Clark Atlanta University band suspended over possible hazing

Story highlights

  • An Atlanta high school band plays at Saturday's Clark Atlanta game
  • The university says there is no immediate evidence of hazing
  • This case follows the death of a Florida A&M band member last year
  • Robert Champion died in a hazing ritual aboard a FAMU bus
A high school marching band played at Clark Atlanta University's football game Saturday night after the university's band was suspended over possible hazing, officials said.
The Benjamin E. Mays High School band played during the halftime show at Clark Atlanta's home game against the University of West Alabama, said William Earvin, the high school's band director and conductor.
Clark Atlanta announced Friday that its Mighty Marching Panthers band would be temporarily suspended because of hazing allegations. It said there is no immediate evidence of hazing or other foul play, but it is investigating.
"Even the possibility of hazing is unacceptable under any circumstance," the university said in a statement.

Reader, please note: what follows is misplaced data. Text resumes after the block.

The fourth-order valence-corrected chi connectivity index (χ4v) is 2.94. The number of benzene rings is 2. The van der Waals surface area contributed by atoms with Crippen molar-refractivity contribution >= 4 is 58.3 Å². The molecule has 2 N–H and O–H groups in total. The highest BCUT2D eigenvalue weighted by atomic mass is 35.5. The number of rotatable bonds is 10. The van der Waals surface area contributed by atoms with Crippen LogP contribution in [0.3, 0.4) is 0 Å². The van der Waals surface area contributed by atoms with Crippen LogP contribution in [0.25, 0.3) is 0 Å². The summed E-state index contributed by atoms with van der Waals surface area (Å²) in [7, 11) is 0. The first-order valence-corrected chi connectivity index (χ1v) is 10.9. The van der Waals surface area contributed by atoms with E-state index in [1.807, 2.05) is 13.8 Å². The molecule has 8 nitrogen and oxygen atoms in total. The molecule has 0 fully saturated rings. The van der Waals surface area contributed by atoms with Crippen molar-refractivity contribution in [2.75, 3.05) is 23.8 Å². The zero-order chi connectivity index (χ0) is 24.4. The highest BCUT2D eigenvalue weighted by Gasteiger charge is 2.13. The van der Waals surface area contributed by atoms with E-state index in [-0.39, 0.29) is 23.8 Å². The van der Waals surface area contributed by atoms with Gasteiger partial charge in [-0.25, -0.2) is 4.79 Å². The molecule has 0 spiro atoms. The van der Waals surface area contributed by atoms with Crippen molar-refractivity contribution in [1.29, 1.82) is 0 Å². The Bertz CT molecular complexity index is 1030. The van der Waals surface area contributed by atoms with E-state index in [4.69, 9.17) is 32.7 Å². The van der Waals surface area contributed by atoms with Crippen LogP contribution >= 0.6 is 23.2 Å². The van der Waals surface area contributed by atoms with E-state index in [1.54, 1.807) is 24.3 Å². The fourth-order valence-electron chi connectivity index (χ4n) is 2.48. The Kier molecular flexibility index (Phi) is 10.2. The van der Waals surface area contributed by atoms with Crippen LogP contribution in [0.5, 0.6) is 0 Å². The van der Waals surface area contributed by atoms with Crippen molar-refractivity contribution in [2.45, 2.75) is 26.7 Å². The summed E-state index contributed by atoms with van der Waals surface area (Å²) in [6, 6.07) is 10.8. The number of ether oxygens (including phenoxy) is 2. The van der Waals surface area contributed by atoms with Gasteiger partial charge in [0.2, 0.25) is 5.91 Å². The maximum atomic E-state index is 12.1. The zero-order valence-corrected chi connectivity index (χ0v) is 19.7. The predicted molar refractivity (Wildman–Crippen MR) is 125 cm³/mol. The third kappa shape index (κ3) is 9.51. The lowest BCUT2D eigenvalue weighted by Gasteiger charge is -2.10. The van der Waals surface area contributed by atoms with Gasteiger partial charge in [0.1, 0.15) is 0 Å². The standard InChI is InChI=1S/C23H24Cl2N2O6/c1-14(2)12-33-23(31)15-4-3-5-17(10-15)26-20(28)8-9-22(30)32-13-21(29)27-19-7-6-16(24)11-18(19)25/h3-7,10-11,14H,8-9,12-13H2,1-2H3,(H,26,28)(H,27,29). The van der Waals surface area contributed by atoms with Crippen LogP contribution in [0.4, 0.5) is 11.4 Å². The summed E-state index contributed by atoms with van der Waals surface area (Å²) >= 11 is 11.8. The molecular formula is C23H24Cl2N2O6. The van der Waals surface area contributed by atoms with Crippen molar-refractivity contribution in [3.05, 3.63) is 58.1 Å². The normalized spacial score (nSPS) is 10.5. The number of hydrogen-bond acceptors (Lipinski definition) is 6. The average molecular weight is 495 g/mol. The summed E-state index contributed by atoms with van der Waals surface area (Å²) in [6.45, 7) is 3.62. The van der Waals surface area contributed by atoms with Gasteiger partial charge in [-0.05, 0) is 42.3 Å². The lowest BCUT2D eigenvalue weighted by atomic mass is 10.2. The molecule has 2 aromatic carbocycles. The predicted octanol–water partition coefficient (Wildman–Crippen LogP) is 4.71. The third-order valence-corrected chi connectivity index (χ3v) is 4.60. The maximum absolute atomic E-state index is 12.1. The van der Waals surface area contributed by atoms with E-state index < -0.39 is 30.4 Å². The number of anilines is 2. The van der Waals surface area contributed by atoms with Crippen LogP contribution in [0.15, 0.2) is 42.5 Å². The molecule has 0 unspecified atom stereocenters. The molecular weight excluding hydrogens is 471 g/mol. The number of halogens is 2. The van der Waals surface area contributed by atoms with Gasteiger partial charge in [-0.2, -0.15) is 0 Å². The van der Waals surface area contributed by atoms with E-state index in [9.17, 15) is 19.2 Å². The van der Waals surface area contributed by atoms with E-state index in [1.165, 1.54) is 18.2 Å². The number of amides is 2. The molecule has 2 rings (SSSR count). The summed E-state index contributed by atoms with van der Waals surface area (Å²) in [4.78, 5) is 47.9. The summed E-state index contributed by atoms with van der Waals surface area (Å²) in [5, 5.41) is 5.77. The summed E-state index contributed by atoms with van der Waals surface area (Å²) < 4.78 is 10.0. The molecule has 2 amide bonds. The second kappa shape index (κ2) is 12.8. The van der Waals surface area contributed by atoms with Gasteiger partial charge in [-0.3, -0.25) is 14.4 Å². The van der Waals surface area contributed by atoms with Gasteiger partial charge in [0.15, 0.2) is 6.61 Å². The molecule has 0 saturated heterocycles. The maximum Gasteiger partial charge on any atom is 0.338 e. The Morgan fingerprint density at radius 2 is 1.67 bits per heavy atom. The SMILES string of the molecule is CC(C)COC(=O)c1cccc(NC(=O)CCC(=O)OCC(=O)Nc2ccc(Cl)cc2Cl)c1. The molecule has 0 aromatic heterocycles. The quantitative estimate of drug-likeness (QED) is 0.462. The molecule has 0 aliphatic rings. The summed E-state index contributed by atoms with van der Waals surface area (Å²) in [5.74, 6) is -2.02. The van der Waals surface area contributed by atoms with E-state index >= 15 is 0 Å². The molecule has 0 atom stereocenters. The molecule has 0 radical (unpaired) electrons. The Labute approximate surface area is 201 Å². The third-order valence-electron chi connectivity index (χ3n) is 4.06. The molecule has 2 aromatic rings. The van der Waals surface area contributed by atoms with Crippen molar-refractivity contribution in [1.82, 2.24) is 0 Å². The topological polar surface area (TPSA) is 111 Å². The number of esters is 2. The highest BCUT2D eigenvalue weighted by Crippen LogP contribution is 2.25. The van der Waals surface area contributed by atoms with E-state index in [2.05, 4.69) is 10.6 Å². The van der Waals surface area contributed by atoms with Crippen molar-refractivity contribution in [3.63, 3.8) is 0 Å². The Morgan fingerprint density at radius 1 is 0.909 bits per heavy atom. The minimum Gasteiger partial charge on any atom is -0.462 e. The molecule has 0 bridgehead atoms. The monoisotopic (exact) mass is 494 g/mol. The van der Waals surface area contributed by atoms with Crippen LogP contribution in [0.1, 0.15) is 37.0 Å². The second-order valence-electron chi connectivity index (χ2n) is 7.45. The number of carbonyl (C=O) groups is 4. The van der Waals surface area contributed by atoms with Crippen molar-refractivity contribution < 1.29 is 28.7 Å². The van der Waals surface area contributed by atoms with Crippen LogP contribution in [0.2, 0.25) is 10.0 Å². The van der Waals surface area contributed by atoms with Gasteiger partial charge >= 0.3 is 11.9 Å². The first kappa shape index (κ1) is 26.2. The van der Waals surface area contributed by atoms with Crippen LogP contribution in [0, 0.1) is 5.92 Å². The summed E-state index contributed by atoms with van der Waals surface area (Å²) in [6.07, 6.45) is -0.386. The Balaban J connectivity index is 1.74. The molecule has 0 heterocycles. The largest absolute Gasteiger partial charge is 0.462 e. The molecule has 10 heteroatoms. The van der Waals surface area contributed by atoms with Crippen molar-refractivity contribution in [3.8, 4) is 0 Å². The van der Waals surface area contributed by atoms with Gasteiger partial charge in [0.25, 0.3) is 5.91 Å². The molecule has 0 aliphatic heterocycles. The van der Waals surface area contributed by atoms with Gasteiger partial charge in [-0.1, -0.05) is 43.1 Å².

"Ideally, the allegations will prove untrue and the band can return to its planned schedule of performances as quickly as possible," the school said. "However, regardless of the findings, Clark Atlanta is prepared to take whatever actions are necessary to ensure a safe, healthy, nonthreatening experience for our student musicians."
The allegations at Clark Atlanta follow the hazing scandal at Florida A&M University that began with the death of drum major Robert Champion, 26, last November.
FAMU's band director retired in the wake of the scandal and the school's president resigned.
Champion, who was from Decatur, Georgia, just outside Atlanta, died after being beaten during a hazing ritual on a band bus after a FAMU football game.